Part One: Bug Bounty  Programs —  Is Your Organisation Ready?

This piece is the first in a series of three blog posts on bug bounty programs and what are some considerations to think about when investing in or launching the program.

Bug bounty program delivery models range from self-managed input channels for receiving vulnerabilities, platform managed private programs with a small curated list of researchers, scope restricted and time boxed engagements to an all out public bug bounty program.

The right delivery model for your company depends on the goals defined for the program, which can change over time and similarly vary from:

  1. Validating security posture of your product and your internal security team

  2. Augmenting breadth of internal penetration testing efforts

  3. Incentivising and opening up a channel for receiving vulnerabilities

  4. Building trust with customers & prospects

  5. Enhancing the security perception of your company

  6. Leveraging the external visibility to improve internal time2fix metrics

  7. For “fear of missing out”, also commonly referred to as FOMO

  8. Establishing and building a relationship with the security researcher community

  9. Help source and hire security talent

  10. As a payment and tracking platform to reward submissions you received via other channels

  11. etc

In most cases bug bounty programs are initiated due to one or all of the above reasons. Regardless, to efficiently crowd source your internal vulnerability finding efforts and derive demonstrable value, it is oftentimes necessary to roll out a public bug bounty program. Here are a few things to consider when considering a public bug bounty investment:

Test the waters: Ideally, don’t launch a public bug bounty before you have fine tuned your variables. A private program allows you to do exactly that. Start small, increase researcher counts every quarter and play with your payout ranges every quarter for a year or more to get a good handle on your internal state of maturity. Use this time to fine tune your payout ranges.

Defining bug bounty goals, before deciding on launching a public program: It is important to define what you want to get out of a public bug bounty. Your goals will not only shape some of your readiness activity, but it can also help you decide if you want to go public at all. Only 30% of bug bounty programs go public. If cheaply finding bugs is all you care about, then maybe a private program is more suitable and less of a hassle. On the other hand if you want to augment your internal team and get breadth/depth of testing coverage, a small private pool of researchers might not get you that (researchers jump ship fast, and the time they spend on each bounty is limited).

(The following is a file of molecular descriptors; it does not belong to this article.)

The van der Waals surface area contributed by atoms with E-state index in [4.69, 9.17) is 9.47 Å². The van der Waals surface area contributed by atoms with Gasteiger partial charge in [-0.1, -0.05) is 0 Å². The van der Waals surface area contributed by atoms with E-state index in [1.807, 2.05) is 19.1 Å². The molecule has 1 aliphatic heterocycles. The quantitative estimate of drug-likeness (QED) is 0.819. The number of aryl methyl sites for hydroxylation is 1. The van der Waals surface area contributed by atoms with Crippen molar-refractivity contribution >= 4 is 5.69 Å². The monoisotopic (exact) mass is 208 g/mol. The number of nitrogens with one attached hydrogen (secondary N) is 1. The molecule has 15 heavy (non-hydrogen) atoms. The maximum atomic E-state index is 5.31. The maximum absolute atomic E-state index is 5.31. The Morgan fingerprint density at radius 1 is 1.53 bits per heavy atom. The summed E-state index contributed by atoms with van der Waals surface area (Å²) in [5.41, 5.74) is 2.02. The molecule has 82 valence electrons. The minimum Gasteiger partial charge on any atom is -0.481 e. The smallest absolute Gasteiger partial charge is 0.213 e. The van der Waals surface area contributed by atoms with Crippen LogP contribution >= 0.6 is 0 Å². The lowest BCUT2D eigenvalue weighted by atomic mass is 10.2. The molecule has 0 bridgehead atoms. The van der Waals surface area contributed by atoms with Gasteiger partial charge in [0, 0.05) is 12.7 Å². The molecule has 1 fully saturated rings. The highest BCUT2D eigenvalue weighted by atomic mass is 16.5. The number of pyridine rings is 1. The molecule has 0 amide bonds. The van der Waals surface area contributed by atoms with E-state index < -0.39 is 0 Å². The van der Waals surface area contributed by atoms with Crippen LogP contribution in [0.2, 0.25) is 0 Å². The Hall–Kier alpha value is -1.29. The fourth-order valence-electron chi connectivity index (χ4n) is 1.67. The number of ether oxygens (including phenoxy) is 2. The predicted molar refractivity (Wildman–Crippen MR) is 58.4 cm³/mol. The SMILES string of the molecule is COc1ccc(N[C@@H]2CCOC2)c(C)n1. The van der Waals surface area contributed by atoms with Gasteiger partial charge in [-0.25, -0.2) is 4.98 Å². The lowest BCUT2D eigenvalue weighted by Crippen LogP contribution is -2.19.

Implement a vulnerability management process: Sounds weird in today's day and age, but if you don’t have a vulnerability management process or if your engineering leadership is not on-board with that process or if your SLAs are too loose or rarely enforced, stop and don’t launch. There is no easy way to say this: If you can’t get your internal teams to fix bugs in time, there is no reason to go out looking for bugs.

Nail down the rules_ of_game on your landing page: This is arguably the most crucial step you can take. Spend time and effort into drafting your landing page. The more you sweat in peace, the less you bleed in a war.

  • Scope definitions for properties and submissions define the target area for testing. The definitions might not stop researchers from checking out your out of scope support portal, but it will definitely help stop them from submitting every occurrence of a 500 HTTP Response. It is difficult to shoot at a moving target and hence frequent changes to your rules are not desirable. However, don’t consider the scope of the program as a long-term static variable. If your product has a good security posture, be open to gradually scoping-in other attack surface of your organisation.
  • Illustrative examples and respective payouts will serve as a bedrock and guide payout decision making. Use variance in payouts to orient what you want researchers to spend most of their effort on finding. When dealing with researchers, granular and exhaustive examples could box you in your own definitions, so maintain the fine balance between too much and too little.
  • API and setup documentation is necessary for complicated enterprise products. Everyone knows how to use a social media app but it takes time and guidance to set up an Active Directory infrastructure. Without well documented guidance, researchers will quickly lose interest and move on.

Experiment with your payout ranges before launch: This is where having a private program allows you to get a head start. Researcher interest is very fickle. Unless the name of your company starts with a G (oogle), a F (acebook) or an A (pple), you will have to fight for attention. Apart from your company’s brand, the payout range (both lower and upper bounds) has significant impact on the quantity and quality of submissions you are going to receive. There is good evidence to suggest that a high lowermost bound is much more impactful for quantity of submissions than a high upper bound, whereas a high upper bound can incentivise researchers to spend longer durations testing specific areas of your product or testing specific class of vulnerabilities. Not all researchers care about money, but many do. Use it.

For more considerations, visit the Okta blog next week for the second instalment.

Disclaimer: This article only illustrate some of the things an organisation needs to think about when considering a bug bounty program. Each environment and situation is different. The article should not be taken as an exhaustive list of diligence items, recommendations or a set of best practices.